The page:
What began as a simple voicemail has blossomed and grown into the Catholic Charities, Diocese of Nashville’s “El Festival de Esperanza: A festival of hope celebrating pathways to possibilities” event which will take place Wednesday, April 27, at Saint Elle, 1420 3rd Avenue South, in Nashville.
El Festival will be a nighttime event with authentic Cuban food, music and dancing.
“We’re doing something wildly different with our Pathways to Possibilities event than we’ve ever done before,” said Judy Orr, Catholic Charities executive director.
The event is an annual fundraiser that raises funds to support the ongoing mission of Catholic Charities. Remaining with that overall goal, El Festival de Esperanza will also celebrate the organization’s 60th anniversary, and “will commemorate the earliest days of Catholic Charities, Diocese of Nashville, when our first program was the resettlement of 43 Cuban children fleeing for safety from their homeland, as political tensions rose to dangerous levels in 1962,” according to sponsorship materials. “Then as now, guided by our motto – love, hope, healing – Catholic Charities placed the children with foster families in Middle Tennessee, until they could be reunited with their families.”
One such Cuban child who was resettled by Catholic Charities was Carlos Fernandez, who left a voicemail for Orr last year.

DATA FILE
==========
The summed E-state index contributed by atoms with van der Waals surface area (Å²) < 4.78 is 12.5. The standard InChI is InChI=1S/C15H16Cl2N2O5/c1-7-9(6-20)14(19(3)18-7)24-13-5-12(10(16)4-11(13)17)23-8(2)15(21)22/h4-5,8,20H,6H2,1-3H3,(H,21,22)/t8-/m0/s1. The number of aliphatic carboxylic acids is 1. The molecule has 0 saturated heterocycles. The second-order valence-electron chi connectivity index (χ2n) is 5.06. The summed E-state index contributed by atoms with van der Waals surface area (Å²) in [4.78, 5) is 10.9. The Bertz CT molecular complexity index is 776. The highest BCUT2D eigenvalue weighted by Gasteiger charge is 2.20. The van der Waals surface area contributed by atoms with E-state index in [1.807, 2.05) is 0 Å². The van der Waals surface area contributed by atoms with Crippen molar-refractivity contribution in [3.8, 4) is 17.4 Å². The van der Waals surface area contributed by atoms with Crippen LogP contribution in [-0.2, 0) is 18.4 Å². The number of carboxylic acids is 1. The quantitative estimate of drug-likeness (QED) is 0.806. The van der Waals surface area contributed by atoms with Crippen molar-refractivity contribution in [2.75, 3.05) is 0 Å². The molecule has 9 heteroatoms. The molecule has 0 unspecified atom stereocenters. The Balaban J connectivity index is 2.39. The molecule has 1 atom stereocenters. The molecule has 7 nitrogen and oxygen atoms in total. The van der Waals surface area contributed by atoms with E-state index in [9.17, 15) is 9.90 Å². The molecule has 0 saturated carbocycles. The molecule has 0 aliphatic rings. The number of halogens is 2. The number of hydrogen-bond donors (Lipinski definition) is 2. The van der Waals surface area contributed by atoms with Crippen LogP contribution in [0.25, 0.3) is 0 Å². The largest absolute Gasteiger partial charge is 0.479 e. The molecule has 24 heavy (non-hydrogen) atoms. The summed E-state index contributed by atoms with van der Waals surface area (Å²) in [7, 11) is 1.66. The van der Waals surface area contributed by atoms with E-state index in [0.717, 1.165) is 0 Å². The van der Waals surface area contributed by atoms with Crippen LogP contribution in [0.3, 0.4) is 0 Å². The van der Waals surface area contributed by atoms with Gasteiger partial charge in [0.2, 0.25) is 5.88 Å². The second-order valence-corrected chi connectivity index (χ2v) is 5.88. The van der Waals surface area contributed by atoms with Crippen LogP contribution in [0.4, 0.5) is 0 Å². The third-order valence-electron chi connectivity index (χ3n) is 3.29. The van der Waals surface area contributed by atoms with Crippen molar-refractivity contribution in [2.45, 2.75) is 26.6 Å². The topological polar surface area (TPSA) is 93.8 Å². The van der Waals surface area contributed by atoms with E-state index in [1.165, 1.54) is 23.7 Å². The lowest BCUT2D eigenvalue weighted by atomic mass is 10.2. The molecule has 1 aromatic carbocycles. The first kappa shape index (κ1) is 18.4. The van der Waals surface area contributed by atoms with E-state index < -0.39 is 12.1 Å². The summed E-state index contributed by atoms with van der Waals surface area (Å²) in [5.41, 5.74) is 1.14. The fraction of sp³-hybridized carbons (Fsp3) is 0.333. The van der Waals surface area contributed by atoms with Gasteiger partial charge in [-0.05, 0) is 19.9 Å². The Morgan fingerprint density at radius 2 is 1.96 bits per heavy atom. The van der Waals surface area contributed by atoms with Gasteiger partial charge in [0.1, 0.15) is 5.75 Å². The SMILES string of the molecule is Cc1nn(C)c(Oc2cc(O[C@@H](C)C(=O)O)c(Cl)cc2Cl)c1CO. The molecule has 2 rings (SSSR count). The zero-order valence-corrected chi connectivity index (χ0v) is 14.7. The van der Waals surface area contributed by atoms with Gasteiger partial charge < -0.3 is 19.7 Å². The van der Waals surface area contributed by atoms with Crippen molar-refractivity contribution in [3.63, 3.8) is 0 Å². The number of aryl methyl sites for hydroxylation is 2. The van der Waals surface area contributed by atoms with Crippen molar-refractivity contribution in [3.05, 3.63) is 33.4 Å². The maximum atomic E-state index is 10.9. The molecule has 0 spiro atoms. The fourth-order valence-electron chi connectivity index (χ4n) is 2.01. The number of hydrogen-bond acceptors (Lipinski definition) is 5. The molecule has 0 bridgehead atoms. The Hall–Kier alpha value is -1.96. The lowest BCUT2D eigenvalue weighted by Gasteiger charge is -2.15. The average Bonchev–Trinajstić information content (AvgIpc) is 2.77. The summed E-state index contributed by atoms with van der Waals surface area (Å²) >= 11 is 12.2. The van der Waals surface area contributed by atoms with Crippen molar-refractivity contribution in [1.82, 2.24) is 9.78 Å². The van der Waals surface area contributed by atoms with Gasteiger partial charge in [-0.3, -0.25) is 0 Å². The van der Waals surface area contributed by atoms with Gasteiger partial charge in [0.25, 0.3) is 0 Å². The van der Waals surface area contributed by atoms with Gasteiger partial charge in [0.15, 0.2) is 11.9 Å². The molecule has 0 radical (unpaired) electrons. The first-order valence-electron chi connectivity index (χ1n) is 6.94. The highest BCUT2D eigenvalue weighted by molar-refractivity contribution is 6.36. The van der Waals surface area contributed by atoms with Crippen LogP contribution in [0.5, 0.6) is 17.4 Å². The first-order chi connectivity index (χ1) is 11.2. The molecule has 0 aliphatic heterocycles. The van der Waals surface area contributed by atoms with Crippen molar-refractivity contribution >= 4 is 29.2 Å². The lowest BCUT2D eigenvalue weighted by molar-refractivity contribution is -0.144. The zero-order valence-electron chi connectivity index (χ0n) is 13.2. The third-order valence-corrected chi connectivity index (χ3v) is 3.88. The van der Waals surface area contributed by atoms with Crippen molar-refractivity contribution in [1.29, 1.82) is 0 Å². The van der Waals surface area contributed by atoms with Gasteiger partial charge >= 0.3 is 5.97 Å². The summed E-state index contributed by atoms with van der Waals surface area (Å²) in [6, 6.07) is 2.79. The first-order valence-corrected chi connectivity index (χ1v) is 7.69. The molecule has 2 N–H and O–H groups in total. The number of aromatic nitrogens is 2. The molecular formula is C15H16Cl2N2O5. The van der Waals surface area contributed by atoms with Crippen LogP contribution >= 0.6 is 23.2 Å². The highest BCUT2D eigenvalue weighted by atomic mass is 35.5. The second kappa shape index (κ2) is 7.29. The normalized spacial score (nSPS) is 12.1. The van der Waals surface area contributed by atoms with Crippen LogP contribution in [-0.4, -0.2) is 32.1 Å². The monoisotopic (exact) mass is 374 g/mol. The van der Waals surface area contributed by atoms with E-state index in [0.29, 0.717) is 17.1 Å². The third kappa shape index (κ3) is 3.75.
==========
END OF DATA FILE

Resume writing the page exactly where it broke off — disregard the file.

In speaking with Fernandez, who now lives in Miami, Orr began percolating the idea for the upcoming Cuban-themed event.
“This is in fact a celebration of this program that started our current operations,” Orr said.
And, as more people were revealed to have connections to the program, “we decided to make a short documentary about the Cuban resettlement in Nashville that happened through Catholic Charities,” Orr said. And anyone, whether they were a child that was resettled, a sponsoring family, or simply know someone who was connected to the program, are invited to participate.
There will also be a commemorative book created, which will relay the history of Catholic Charities and include a portrait gallery “celebrating our clients who have gone on to have wonderful lives,” Orr added.
“The takeaway here is this is going to be a really beautiful tribute to the people who have given us the privilege of letting us help them,” she said.
To tell your story of Cuban resettlement in Nashville, e-mail Betsy Everett, Catholic Charities development specialist, at firstname.lastname@example.org.
More about the event and the portrait book will be announced in the coming weeks.